Ph.D. Sociology, The Ohio State University
Juvenile Delinquency, Criminological Theory, Crime Control, Immigrant Assimilation
My research focuses on identifying how one’s position in the social stratifications hierarchies (e.g., race/ethnicity, immigrant status) interacts with structural features of school, family, and community to engender different likelihoods and levels of crime and social control.
My current research projects focus on explaining how immigration status and race/ethnicity shape the social and educational mobility and involvement in delinquency and victimization, variation in the effectiveness of crime/delinquency prevention by immigrant generations and race/ethnicity, and how such variation is shaped by school, family, community, and peer contexts. Theoretically, my research cuts across the disciplines of criminology and assimilation to advance understanding of the generality of criminological models to immigrants and racial/ethnic minorities.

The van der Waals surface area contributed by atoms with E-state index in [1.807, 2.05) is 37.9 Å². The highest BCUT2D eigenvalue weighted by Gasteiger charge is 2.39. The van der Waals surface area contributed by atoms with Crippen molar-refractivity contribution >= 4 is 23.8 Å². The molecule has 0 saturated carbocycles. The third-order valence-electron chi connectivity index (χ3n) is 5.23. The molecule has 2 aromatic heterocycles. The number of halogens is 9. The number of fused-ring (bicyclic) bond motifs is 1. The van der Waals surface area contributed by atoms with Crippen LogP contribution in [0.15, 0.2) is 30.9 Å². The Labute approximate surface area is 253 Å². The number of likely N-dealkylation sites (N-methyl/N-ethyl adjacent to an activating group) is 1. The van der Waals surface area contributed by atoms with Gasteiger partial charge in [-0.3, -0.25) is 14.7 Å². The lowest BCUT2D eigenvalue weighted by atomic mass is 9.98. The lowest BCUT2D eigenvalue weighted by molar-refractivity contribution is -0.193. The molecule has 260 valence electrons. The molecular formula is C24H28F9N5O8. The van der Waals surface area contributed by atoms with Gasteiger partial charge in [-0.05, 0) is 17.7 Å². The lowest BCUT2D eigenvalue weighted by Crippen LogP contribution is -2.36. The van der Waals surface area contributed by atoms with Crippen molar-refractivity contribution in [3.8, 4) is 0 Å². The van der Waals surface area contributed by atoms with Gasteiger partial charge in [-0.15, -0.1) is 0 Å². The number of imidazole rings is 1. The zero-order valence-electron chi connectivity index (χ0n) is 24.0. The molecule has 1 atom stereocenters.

Chen, Xiaojin and Jiang, Xin (Forthcoming) “Are Grandparents Better Caretakers? Parental Migration, Caretaking Arrangements, Children’s Self-Control, and Delinquency in Rural China.” Crime and Delinquency.
Jiang, Xin and Peguero, Anthony A. (2017) “Immigration, Extracurricular Activity, and the Role of Family.” Education and Urban Society. 49(3):314-340
Jiang, Xin and Peguero, Anthony A. (2017) “Immigrant Generations and Delinquency: Assessing the Role of Social Control and Differential Association.” Race and Justice. 7(3): 199-225.